Other than for colour correction, contrast and cropping, I don’t actually use photoshop to it’s full capacity very often. It’s a powerful tool that can do pretty much anything. Earlier this year I had a really fun shoot that let me use my photoshop skills to the max. This is not a detailed technical walk-through, rather a demonstration of one particular use of the program. I hope you enjoy, and please let me know if you have any questions or comments.
So the assignment was this, the client was looking for a backdrop to be displayed at trade shows. They wanted it to look like someone was walking into a gun shop. The top photo is the final photo and it was printed roughly 10 feet by 12 feet. My final file size was over 1GB and the image was 13000 x 11000 px. Huge.
What I thought I would show you is how I actually created the image and walk you through the steps into making it.
We’ll start with the gun shop we took the initial photos. This is what I working with:
As you’ll notice, the guns were behind sliding glass and we were not able to remove it completely. There is a pretty serious glare and reflection going on. You can actually see me right in the middle of the photo, my flash to the left and the counter in front of me. You can click on any of the photos to see them larger.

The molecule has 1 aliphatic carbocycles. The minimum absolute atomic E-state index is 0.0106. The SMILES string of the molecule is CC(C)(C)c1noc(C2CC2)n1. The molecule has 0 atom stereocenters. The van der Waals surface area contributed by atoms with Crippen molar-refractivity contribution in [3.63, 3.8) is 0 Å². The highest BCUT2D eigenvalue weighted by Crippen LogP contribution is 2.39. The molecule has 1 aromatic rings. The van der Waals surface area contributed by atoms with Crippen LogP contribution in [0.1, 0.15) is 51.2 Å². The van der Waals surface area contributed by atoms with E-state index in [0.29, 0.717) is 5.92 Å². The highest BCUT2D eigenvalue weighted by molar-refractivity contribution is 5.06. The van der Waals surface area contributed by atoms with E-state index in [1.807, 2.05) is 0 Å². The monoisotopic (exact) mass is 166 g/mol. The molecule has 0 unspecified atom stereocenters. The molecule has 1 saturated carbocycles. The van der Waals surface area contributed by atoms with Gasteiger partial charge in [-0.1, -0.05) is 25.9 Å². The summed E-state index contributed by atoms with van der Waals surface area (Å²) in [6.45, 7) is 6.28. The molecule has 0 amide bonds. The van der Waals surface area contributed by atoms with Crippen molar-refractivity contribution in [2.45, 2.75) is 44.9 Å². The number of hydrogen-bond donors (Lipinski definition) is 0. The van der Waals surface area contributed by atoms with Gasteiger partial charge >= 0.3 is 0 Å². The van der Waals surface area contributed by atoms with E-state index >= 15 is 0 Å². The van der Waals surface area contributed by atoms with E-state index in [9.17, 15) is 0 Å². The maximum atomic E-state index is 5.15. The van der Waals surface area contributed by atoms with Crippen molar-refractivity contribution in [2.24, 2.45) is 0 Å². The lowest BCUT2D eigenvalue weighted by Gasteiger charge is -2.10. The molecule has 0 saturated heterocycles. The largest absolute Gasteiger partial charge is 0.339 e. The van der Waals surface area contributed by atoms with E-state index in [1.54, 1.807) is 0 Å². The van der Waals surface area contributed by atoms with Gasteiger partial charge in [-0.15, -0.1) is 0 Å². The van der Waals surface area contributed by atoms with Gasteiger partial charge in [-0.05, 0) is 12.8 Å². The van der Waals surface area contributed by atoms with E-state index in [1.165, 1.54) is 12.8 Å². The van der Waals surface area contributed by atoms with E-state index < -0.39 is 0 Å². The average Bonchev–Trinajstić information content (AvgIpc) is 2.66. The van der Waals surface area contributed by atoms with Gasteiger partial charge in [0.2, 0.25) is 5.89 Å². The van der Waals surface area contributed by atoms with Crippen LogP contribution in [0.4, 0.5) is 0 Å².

To shoot around the glass, we opened the panels one at a time. Below is actually two photos, side by side, of the left side of the gun display:
I then put the four individual photos, one of each panel opening, together to make this image:
You can see there are some significant seams between the various photos, not to mention the guns still have price tags and branding on them, and the one gun was too short for the rack. I circled some of the flaws in the photo below.
First I wanted to get rid of branding and tags and lengthen that one particular gun.
Next I had to deal with the seam and the inconsistencies between the photos. The photo below is actually the finished gun rack portion of the photo.
This is an animated series of the same four photos above, the first slide shows the original photo with the flaws circled in red.
We had the same situation with the gun shells. Glass case limited what we could photograph, so again, I photographed each open panel separately:
When I pieced the four open panel photos together I got this:
The client thought the shelf looked a little too sparse in places and asked me to photoshop in more boxes:
Here is an animation of that transformation:
Last step in the process was the surrounding wood. The client specifically wanted a dark, warm, rich kind of wood. The gun shop I started with didn’t really have anything like that, so instead I stopped off at my parents place and took a photo of their kitchen cabinets.
Next, with the perspective function in cropping, and then horizontal flip and copy of the image, we got something more usable. Oh, and I got rid of the knobs.
This was an early draft I showed the client, and they loved it. All of the wood in the photo was taken from the above photo, I just played with shapes and sizes.
And finally, once again have a look at the final image:
Photoshop is awesome.
For full portfolio, visit Joseph Michael Photography.